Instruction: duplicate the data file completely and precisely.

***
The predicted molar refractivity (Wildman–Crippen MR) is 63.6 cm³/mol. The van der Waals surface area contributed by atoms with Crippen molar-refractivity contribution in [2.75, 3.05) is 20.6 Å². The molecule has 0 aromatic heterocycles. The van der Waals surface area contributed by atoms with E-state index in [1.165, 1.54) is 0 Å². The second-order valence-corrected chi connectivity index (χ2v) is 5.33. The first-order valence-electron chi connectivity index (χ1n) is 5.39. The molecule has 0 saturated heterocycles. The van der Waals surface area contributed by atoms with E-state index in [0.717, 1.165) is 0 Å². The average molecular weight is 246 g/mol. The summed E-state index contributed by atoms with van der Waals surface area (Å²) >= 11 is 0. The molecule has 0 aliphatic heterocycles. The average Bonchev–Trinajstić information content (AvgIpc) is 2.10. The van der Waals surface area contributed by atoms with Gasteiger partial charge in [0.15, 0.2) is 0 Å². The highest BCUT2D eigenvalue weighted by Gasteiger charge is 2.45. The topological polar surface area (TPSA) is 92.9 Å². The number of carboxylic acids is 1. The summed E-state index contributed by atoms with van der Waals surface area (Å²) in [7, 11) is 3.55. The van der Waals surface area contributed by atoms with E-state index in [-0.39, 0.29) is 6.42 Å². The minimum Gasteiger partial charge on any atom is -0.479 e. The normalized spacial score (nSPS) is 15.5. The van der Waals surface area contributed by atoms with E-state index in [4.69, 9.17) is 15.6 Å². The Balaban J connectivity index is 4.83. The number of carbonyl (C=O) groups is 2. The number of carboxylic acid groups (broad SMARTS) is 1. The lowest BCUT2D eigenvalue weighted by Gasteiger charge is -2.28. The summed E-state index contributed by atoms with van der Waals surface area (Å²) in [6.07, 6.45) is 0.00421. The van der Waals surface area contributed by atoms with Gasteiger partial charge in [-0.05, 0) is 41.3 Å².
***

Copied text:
The predicted molar refractivity (Wildman–Crippen MR) is 63.6 cm³/mol. The van der Waals surface area contributed by atoms with Crippen molar-refractivity contribution in [2.75, 3.05) is 20.6 Å². The molecule has 0 aromatic heterocycles. The van der Waals surface area contributed by atoms with E-state index in [1.165, 1.54) is 0 Å². The second-order valence-corrected chi connectivity index (χ2v) is 5.33. The first-order valence-electron chi connectivity index (χ1n) is 5.39. The molecule has 0 saturated heterocycles. The van der Waals surface area contributed by atoms with E-state index in [0.717, 1.165) is 0 Å². The average molecular weight is 246 g/mol. The summed E-state index contributed by atoms with van der Waals surface area (Å²) >= 11 is 0. The molecule has 0 aliphatic heterocycles. The average Bonchev–Trinajstić information content (AvgIpc) is 2.10. The van der Waals surface area contributed by atoms with Gasteiger partial charge in [0.15, 0.2) is 0 Å². The highest BCUT2D eigenvalue weighted by Gasteiger charge is 2.45. The topological polar surface area (TPSA) is 92.9 Å². The number of carboxylic acids is 1. The summed E-state index contributed by atoms with van der Waals surface area (Å²) in [7, 11) is 3.55. The van der Waals surface area contributed by atoms with E-state index in [-0.39, 0.29) is 6.42 Å². The minimum Gasteiger partial charge on any atom is -0.479 e. The normalized spacial score (nSPS) is 15.5. The van der Waals surface area contributed by atoms with E-state index in [4.69, 9.17) is 15.6 Å². The Balaban J connectivity index is 4.83. The number of carbonyl (C=O) groups is 2. The number of carboxylic acid groups (broad SMARTS) is 1. The lowest BCUT2D eigenvalue weighted by Gasteiger charge is -2.28. The summed E-state index contributed by atoms with van der Waals surface area (Å²) in [6.07, 6.45) is 0.00421. The van der Waals surface area contributed by atoms with Gasteiger partial charge in [-0.05, 0) is 41.3 Å².